The theme of this psalm is the mercy and compassion of God. We are not given the details of the circumstance from which David is motivated to pray. But the situation is grim and appears to even be life threatening. Rather than simply make his pleas to God, David prays with arguments. David presents arguments for why God should answer his prayers.
The first thing that is interesting about this psalm is that David does not address exactly what he needs. David does not describe his circumstances. David does not describe the type of deliverance he needs. We have seen in many of the psalms David explain how he needs deliverance from his enemies or to have his life saved. In verse 1 David asks the Lord to listen and to answer him. David asks for his life to be protected in verse 2 and asks for mercy in verse 3 and verse 6. Graciousness is requested again in verse 16. So we are left in the dark as to what is going on. However, it is important to consider that we can go to God and pray without knowing what we want God to do. It seems that all David knows to ask for is mercy and protection. He does not know how that mercy may come about but seems to be entrusting his life to God to take of that. We need to remember to pray to God not only when we think we know what we need but also when we do not know what we need. You and I do not have to know what we need. We can just know that we need God and leave the rest in his hands to provide for us.
Arguments Based On David’s Need
“I am poor and needy” (vs. 1). David does not declare himself self-sufficient. Humility is a key to our prayer requests. As we come before God, we must see ourselves for who we truly are. We like to think and act that we have total control over life. But notice that David expresses that he is in need. When is the last time we told God that we are “needy?” Being needy is almost a bad word in our society. We aren’t supposed to need other people. We are supposed to be powerful and self-sufficient. But such an attitude before God is fruitless. Be needy with God. “Lord, I need you. That is why I need You to help.”
“I am faithful. You are my God; save Your servant who trust in You” (vs. 2). The second argument is that David is in a covenant relationship with God. He is the servant of God. God is his master. As a servant of God, David acknowledges that he has duties toward God. As the master, God has certain duties toward His servants. I think it is important to realize that we need to correct our own spiritual situation before we start asking God for things. When I am practicing a life of sin, why would I suppose that God is going to listen to my appeals? We need to have repentant lives that sincerely try to serve God so that we can go to God in prayer saying that we are faithful and put our trust in God.
“I call to You all day long” (vs. 3). The third argument made by David is based upon how he has made his appeal. God should listen and answer because David is making his appeal to the Lord all day long. The way we call to God is something has been lost upon us unfortunately. The people of the scriptures should the earnestness of their appeals in a number of ways. Fasting was a way to show fervency. Posture was a way to show the earnestness of the request. Praying on one’s knees, the tearing of clothes, and other such outward acts were performed. Frequency of our prayers also matters. We can use these things as our arguments to God for why we want him to answer our prayers.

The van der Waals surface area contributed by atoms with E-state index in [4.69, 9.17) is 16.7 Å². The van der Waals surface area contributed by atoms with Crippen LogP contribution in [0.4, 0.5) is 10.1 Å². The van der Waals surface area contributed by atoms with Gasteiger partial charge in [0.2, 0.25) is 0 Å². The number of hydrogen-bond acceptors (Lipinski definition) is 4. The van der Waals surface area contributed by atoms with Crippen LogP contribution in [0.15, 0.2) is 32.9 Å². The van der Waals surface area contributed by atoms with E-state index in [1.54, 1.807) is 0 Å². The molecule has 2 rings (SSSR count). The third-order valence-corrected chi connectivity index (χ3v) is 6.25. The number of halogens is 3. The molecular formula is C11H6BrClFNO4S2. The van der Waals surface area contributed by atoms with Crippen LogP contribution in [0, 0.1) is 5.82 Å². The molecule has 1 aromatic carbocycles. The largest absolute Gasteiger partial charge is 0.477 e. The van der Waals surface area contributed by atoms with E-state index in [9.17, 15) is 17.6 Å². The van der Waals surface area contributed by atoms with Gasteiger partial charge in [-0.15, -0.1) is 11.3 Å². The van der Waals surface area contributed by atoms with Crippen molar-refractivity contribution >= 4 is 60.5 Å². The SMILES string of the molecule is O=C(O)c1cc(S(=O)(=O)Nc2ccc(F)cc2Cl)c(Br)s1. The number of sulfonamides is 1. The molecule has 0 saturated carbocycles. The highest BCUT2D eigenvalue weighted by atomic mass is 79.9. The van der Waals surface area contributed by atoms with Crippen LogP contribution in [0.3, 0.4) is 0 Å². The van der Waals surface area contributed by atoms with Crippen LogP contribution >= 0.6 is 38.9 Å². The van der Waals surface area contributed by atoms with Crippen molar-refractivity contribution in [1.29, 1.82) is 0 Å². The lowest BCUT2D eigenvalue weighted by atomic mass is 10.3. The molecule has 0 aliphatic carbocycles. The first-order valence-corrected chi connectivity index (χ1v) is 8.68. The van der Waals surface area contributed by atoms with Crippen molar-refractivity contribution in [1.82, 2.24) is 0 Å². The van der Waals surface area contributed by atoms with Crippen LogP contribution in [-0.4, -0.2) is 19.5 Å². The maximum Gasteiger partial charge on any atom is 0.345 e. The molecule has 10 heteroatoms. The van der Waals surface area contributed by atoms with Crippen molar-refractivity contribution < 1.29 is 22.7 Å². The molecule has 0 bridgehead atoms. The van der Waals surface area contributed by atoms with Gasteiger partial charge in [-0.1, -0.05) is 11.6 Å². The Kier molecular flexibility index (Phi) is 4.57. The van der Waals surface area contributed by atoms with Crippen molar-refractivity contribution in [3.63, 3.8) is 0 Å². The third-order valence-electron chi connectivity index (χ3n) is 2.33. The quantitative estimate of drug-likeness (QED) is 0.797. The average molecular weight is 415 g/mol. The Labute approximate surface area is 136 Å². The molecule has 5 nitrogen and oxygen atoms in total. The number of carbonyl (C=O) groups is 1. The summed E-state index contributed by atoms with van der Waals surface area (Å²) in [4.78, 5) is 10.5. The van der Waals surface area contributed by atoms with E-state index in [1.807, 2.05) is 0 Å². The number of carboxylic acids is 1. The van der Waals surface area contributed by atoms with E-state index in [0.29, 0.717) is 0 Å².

“I set my hope on You, Lord” (vs. 4). Most of the versions read “For to you, O Lord, do I lift up my soul.” To lift up our souls to the Lord is to say that we are resting our lives in God’s hands. Our hope of the future rests with God. Thus, David requests that the Lord bring joy to his life because all of life’s hopes are resting with the Lord. The argument that we can make to God in our prayers is that our confidence is resting upon God to act. We have hope in nothing else but God who has the power to give us what we request.
Arguments Based On God’s Character
The rest of the psalm makes a shift from arguing based upon David’s need to arguing based upon the character of God.
“You will answer me” (vs. 7). In the first verse David asked for God to listen. Now David declares confidence that God will listen to him. David knows that praying works. David trust in God in the way James would later express in his letter, “The prayer of the righteous is powerful and effective” (James 5:16; NRSV). This confidence comes from living righteous lives. I believe the times we question whether God will answer our prayers is when we are not living godly lives. We are right to be concerned about the effectiveness of our prayers when we are practicing sin. I believe we see throughout the scriptures that God answers the prayers of the righteous, when we ask according to God’s will and purposes. We just do not always find the answer we are seeking.